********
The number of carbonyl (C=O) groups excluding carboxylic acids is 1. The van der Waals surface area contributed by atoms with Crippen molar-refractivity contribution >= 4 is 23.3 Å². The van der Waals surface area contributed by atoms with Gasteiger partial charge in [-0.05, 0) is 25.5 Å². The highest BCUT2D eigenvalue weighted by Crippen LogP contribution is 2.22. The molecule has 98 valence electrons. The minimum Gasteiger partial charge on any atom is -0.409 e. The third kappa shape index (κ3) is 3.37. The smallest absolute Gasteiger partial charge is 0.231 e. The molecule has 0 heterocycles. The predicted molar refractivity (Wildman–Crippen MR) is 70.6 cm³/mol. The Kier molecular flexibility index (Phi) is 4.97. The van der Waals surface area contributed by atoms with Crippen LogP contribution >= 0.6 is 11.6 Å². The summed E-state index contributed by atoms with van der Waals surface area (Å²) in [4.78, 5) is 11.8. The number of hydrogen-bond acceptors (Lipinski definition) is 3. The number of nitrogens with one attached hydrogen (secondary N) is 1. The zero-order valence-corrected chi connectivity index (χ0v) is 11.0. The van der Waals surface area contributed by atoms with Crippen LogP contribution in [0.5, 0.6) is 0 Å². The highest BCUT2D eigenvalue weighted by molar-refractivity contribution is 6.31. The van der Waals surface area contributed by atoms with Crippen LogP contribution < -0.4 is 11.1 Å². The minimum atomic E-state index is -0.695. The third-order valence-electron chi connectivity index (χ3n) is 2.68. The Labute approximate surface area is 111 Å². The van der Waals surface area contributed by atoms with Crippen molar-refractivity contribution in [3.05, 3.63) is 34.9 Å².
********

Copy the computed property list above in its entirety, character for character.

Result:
The number of carbonyl (C=O) groups excluding carboxylic acids is 1. The van der Waals surface area contributed by atoms with Crippen molar-refractivity contribution >= 4 is 23.3 Å². The van der Waals surface area contributed by atoms with Gasteiger partial charge in [-0.05, 0) is 25.5 Å². The highest BCUT2D eigenvalue weighted by Crippen LogP contribution is 2.22. The molecule has 98 valence electrons. The minimum Gasteiger partial charge on any atom is -0.409 e. The third kappa shape index (κ3) is 3.37. The smallest absolute Gasteiger partial charge is 0.231 e. The molecule has 0 heterocycles. The predicted molar refractivity (Wildman–Crippen MR) is 70.6 cm³/mol. The Kier molecular flexibility index (Phi) is 4.97. The van der Waals surface area contributed by atoms with Crippen LogP contribution >= 0.6 is 11.6 Å². The summed E-state index contributed by atoms with van der Waals surface area (Å²) in [4.78, 5) is 11.8. The number of hydrogen-bond acceptors (Lipinski definition) is 3. The number of nitrogens with one attached hydrogen (secondary N) is 1. The zero-order valence-corrected chi connectivity index (χ0v) is 11.0. The van der Waals surface area contributed by atoms with Crippen LogP contribution in [0.5, 0.6) is 0 Å². The highest BCUT2D eigenvalue weighted by molar-refractivity contribution is 6.31. The van der Waals surface area contributed by atoms with Crippen LogP contribution < -0.4 is 11.1 Å². The minimum atomic E-state index is -0.695. The third-order valence-electron chi connectivity index (χ3n) is 2.68. The Labute approximate surface area is 111 Å². The van der Waals surface area contributed by atoms with Crippen molar-refractivity contribution in [3.05, 3.63) is 34.9 Å².